Another May weekend, another deluge of season finales — though none are likely to blow the mind with as much daring, panache and imaginative fervor as BBC America's gloriously inventive Doctor Who (Saturday, 8/7c), which signs off until next time-travel with one of its trippiest yet emotionally powerful episodes to date. Steven Moffat's typically clever script, brimming with colorful incident and characters grandly heroic or villainous, finds a nifty way to salute the 50-year history of Doctors as we learn more about the impossibly irrepressible companion Clara (the smashing Jenna-Louise Coleman), first seen in a cosmic haze — "I don't know where I am ... Sometimes I think I'm everywhere at once" — with only one constant to guide her: "I have to save the Doctor." That same impulse prompts lizard lady Vastra, her wife Jenny and the stalwart Strax to summon Clara to a psychic conference call, interrupted by the menacing "Whisper Men" (reminiscent of the ghoulish Gentlemen from Buffy's classic "Hush" episode).
Jerry Seinfeld and Julia Louis-Dreyfus
In honor of TV Guide Magazine's 60th anniversary, senior critic Matt Roush names the 60 greatest comedies of all time. Here are the top 10, and pick up the new issue (on sale now) to see numbers 11 through 60.
Jenna Fischer and John Krasinski
Given the fanfare with which NBC is closing The Office after nine seasons (at least two too many), you'd think it was a Cheers or Seinfeld-sized hit from the "must-see" glory days, instead of the show that presided over the slow fade of a once-powerful comedy brand on the back of too many same-seeming niche comedies specializing in preciously arch irony. At its best (the Steve Carell and early Jim-Pam years), The Office had heart as well as range, as it found comic magic in its ensemble once the show emerged from the large shadow cast by the classic Ricky Gervais original series. But now it just hits the same beats over and over to lesser effect, which hasn't stopped NBC from pulling out the stops. The celebration (eulogy?) begins with an hour-long behind-the-scenes retrospective (Thursday, 8/7c) produced by NBC News — which didn't have more pressing business? — featuring interviews from cast members and producers. The main event is a super-sized finale (9/8c) that has swelled to an hour and 15 minutes, staged as a mock reunion of the Dunder Mifflin gang several months after the airing of the mock documentary that took nearly a decade to finish.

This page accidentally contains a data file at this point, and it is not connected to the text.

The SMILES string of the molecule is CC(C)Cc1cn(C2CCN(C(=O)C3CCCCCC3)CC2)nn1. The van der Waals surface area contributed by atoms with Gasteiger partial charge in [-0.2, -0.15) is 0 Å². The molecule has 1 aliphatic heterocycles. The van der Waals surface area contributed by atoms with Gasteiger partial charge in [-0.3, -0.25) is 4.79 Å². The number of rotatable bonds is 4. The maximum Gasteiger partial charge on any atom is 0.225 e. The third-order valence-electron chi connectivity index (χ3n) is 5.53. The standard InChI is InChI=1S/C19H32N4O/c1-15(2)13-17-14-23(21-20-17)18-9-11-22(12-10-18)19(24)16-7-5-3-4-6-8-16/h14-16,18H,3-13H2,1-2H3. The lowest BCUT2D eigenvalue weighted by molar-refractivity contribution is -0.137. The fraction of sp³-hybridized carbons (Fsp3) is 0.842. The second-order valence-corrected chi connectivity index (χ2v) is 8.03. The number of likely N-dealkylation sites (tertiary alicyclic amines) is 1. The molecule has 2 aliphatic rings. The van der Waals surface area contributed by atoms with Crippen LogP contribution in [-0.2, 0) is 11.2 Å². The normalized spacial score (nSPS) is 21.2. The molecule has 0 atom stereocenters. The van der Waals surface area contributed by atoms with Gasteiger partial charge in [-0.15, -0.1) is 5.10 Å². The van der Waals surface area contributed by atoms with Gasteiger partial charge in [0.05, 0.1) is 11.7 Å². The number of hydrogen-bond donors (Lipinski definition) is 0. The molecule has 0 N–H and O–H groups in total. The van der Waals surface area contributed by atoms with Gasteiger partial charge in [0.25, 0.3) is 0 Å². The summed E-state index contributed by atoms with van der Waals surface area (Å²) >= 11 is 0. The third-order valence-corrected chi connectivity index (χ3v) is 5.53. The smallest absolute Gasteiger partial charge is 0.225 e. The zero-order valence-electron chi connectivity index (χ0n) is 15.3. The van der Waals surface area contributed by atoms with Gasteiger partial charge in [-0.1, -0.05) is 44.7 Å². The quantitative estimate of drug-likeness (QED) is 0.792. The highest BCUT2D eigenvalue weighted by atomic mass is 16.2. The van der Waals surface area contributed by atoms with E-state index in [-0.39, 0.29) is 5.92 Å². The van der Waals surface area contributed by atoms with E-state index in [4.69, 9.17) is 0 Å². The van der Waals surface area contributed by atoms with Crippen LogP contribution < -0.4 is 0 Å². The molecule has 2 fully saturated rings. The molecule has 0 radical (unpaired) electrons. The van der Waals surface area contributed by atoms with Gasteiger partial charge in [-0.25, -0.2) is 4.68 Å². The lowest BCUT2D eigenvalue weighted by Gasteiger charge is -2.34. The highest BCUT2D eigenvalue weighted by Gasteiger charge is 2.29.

Though as popular as ever, ABC's top comedy Modern Family isn't always the most pleasant company — and in this week's episode (Wednesday, 9/8c), several of the more abrasive and prickly characters (notably, siblings Claire and Mitchell) confront their dark side with sporadically funny if sometimes predictable results.
Famous last words: "Nothing can go wrong," says Jess on Cece's lavish wedding day ‑ not accounting for the runaway horse, the badger on the loose, and the inappropriate soundtrack that factors into the buds plotting a "sabo" (Schmidt-speak for "sabotage") in a pivotal and blissfully funny second-season finale of Fox's New Girl (Tuesday, 9/8c). Schmidt has brought Elizabeth (Nurse Jackie's delightful Merritt Wever) as a date while having "eye conversations" with the conflicted bride, and with Jess's disapproving dad (Rob Reiner) amplifying the insecurities underlying his daughter's romance with Nick, there's plenty of relationship drama amid the raucous comedy. And while Fox hasn't made a secret of the celebrity cameo amid the wedding crowd, it makes for a fun twist and even better joke, a grace note for an episode that will leave fans happily awaiting next season. ... On the finale of its companion piece The Mindy Project (9:30/8:30c), Mindy plans to accompany Casey to Haiti on a volunteer mission, prompting a farewell party by Danny and his ex-wife. Not to worry; she and the show will be back for a second season in the fall.